Alexander’s Cafe gives back to community it calls home

first_imgThe award came with a $500 prize, but Nichols and the cafe donated the money to the reconstruction of the Our Space Playground in Rec Park. Nichols and the cafe also helped out with the “Hospital of Heroes” by donating lunches to workers on the front lines. “I just wanted to put it right back in the community, I’ve been doing it for so long that it just was right,” he said. The cafe donated 600 meals, earning them recognition from Visions Federal Credit Union with the Heart of Heroes award. He says, “The community stays together, they’re here for me and I’m here for them, and I am really want them to know that we’re here for the long haul and I want to help out as much as I can.” Nichols says he’s humbled to be recognized.center_img BINGHAMTON (WBNG) – Owner of Alexander’s Cafe, Alex Nichols, was born and raised in Binghamton. When the coronavirus came to the Southern Tier, Nichols told 12 News he found himself in a position to give meals to local students. Every Wednesday, he gave away bagged lunches to students in the Southern Tier. Nichols said the community is what keeps his cafe up running and in a time of need, he will always be there to return to the favor. “It was great to be a part of because with the community we wanted to give back because of everything they’ve done for us,” Nichols told 12 News.Tlast_img read more

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Grads to take ethics oath for first time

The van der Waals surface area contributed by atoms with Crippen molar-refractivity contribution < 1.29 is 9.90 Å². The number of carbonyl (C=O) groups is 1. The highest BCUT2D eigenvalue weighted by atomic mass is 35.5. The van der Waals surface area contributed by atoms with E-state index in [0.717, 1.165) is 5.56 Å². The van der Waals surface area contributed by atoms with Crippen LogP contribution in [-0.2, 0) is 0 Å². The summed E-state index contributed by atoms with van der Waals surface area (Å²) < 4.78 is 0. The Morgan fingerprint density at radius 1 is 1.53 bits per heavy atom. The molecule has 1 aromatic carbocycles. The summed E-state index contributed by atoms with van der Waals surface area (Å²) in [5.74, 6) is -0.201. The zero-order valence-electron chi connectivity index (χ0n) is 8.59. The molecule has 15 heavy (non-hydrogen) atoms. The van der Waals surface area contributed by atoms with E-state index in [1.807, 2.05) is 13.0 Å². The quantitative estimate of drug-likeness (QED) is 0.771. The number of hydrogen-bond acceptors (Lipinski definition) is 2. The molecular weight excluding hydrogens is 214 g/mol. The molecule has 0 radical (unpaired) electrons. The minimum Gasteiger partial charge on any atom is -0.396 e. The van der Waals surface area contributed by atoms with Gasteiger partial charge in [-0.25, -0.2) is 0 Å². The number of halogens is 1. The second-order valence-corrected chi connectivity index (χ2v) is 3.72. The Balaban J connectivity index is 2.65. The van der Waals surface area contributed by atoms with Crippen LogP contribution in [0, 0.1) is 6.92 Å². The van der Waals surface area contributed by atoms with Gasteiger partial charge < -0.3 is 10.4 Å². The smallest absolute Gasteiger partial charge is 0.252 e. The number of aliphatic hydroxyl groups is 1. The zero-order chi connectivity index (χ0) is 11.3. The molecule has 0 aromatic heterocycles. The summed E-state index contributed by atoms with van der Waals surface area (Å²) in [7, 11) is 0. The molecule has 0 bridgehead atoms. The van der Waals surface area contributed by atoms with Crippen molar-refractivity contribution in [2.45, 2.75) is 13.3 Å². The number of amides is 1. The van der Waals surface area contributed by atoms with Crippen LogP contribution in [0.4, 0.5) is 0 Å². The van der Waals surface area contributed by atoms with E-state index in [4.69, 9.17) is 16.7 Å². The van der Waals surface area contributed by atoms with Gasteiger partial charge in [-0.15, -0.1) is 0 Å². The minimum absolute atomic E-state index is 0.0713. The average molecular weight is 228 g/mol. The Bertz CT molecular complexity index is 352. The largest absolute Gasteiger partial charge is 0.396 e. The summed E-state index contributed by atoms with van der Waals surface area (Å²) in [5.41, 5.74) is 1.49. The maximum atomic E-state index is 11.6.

first_imgThe Marshall School of Business will hold a ceremony May 11 following commencement for a select group of students taking the Master of Business Administration Oath, a voluntary pledge through which graduates commit to “creating value responsibly and ethically.”The MBA Oath is a national movement that originated with Harvard Business School’s class of 2009. The MBA Oath at USC is being planned by the Marshall Honor Committee.Diane Badame, assistant dean for the Marshall MBA Program, said the oath demonstrates Marshall’s commitment to honesty and integrity.“We want to reinforce these values in our students and expose them to the kinds of values we think they should have as they leave our institution,” Badame said.Anne Ziemniak, the MBA program manager responsible for the Marshall Honor Committee, said students and faculty brought the oath to Marshall to reaffirm their commitment to conducting themselves and their businesses ethically.Ziemniak said the MBA Oath initiative was a response to the unethical practices of Wall Street executives.“With recent issues, MBAs have been blamed for past unethical proceedings,” Ziemniak said. “We’re taking a stand because students don’t want to be associated with that reputation.”Marshall’s adoption of the MBA Oath complements the goals of the Marshall Honor Committee, which requires students in the full-time MBA program to sign the Code of Professional and Academic Integrity upon enrolling, Ziemniak said. This honor code lays expectations for student behavior regarding the community, the curriculum and their careers.The Marshall Honor Committee hopes to encourage more than 50 students, approximately a quarter of the graduating class, to take the oath next year.Students will have to attend two lectures each semester to meet the requirements of the oath.Though the Marshall MBA program does not offer courses specifically pertaining to ethics, the voluntary pledge symbolizes Marshall’s effort to create a culture dedicated to the betterment of society, Ziemniak said.“We are trying to foster a culture that weaves ethics throughout all of our programs and initiatives,” Ziemniak said. “If students are armed with prior knowledge about ethics before getting in sticky situations, this program will make a huge impact.”last_img read more

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